This study was conducted in accordance with the Institutional Review Board, Vanderbilt University. The digital medical record of 660 subjects was retrospectively examined using the Vanderbilt University Urologic Surgery registry of radical prostatectomies performed between 1998 and 2002. Several of these patients were excluded for reasons that included, availability of at least five-year follow-up data, availability of archived fresh frozen peripheral zone tissue, and records of pre-surgical hormone ablation therapy. Patients who had undergone hormone ablation therapy at any point prior to surgery or the demonstration of biochemical recurrence were excluded. Biochemical recurrence following prostatectomy was defined as PSA ≥0.2 ng/ml confirmed at least once with another PSA at least two weeks apart, and associated with two consecutive subsequent increases in PSA level. Ultimately, for this nested study we focused on 82 subjects who developed biochemical recurrence within five years of prostatectomy and an age matched control group of 98 subjects who were free of recurrence within the same time frame. The mean age for the subjects was 60 years (range 43 – 72 years). All subjects were annotated based on age, race, pre-surgical serum PSA, pathologic Gleason score, pathologic stage, extracapsular involvement, seminal vesicle involvement, surgical margin status, and detection of biochemical recurrence (Table 1).
Table 1
Table 1
The clinical and pathologic stratification of the biochemical recurrent and recurrent-free subject groups are summarized (n=180)
Sample preparation and analysis
The tissue samples were derived from a tumor bank of frozen cores of the prostate from patients after radical prostatectomy for adenocarcinoma of the prostate. Eight 4 mm diameter cores were taken from fresh prostates removed during prostatectomy and snap frozen in liquid nitrogen. Four of these cores were from the peripheral zone, where the majority of the prostate cancer originates. The frozen cores, determined by gross assessment of tumor involvement, were dissected longitudinally into three sections with the outside sections used for duplicate protein isolation (Figure 1A). The central piece was paraformaldehyde fixed and paraffin embedded for histologic evaluation by a pathologist.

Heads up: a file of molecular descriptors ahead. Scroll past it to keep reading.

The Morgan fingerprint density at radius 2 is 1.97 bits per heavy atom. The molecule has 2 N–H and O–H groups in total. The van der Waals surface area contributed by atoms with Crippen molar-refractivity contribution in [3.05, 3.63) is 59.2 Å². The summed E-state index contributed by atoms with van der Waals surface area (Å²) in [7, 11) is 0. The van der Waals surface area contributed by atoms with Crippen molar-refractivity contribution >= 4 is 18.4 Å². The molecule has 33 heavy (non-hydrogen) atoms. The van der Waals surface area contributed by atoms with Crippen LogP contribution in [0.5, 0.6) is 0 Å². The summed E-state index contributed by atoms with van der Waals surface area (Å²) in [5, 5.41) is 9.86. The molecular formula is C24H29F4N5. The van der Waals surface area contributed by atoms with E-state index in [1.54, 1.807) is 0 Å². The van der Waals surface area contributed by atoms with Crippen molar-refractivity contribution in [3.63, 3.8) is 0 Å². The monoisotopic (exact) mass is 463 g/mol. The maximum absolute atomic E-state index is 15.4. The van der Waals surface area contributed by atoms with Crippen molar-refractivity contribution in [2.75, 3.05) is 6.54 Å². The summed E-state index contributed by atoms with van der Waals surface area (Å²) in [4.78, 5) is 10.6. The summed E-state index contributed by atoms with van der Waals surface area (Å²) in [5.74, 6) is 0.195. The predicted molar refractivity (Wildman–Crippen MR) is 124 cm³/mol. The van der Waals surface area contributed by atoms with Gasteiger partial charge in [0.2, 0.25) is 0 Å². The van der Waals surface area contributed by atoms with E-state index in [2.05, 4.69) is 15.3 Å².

Figure 1
Figure 1
The histologic evaluation of the frozen prostate cores
Samples were homogenized in lysis buffer (100 mM Tris pH 7.2, 500 mM NaCl), sonicated and centrifuged for 5 minutes at 1000 × g. Glycosylated proteins were purified using the glycoprotein isolation kit, WGA (Pierce Biotechnology, Inc.) according to the manufacturer’s instructions. All procedures except for binding to the wheat germ agglutinin resin (Pierce Biotechnology, Inc.) were performed on ice in siliconized microcentrifuge tubes. The expression levels of thirty chemokines of the resulting samples (100 µl) were measured by LINCO Research Inc. (Billerica, MA) using the human chemokine multiplex antibody-array for: TGF-β1, IL-1α, IL-1β, IL1 α receptor, IL-2, IL-4, IL-5, IL-6, IL-7, IL-8, IL-10, IL-12p40, IL-12p70, IL-13, IL-15, IL-17, EGF, TGF-α, CX3CL1, CCL2, sCD40L, IP-10, VEGF, RANTES, GM-CSF, G-CSF, IFN-γ, MIP1α, MIP1β, Eotaxin. The expression levels were normalized to total protein.
Statistical Analysis
1. Baseline patient characteristics
Baseline demographic and clinical variables for all patients were assessed using Wilcoxon rank sum tests for continuous variables and Fisher exact tests for categorical variables. Biomarker expression levels underwent logarithmic transformation to stabilize variance. Values below the detection limit were imputed with half of the minimum detected value for the particular biomarker.
2. Candidate chemokine selection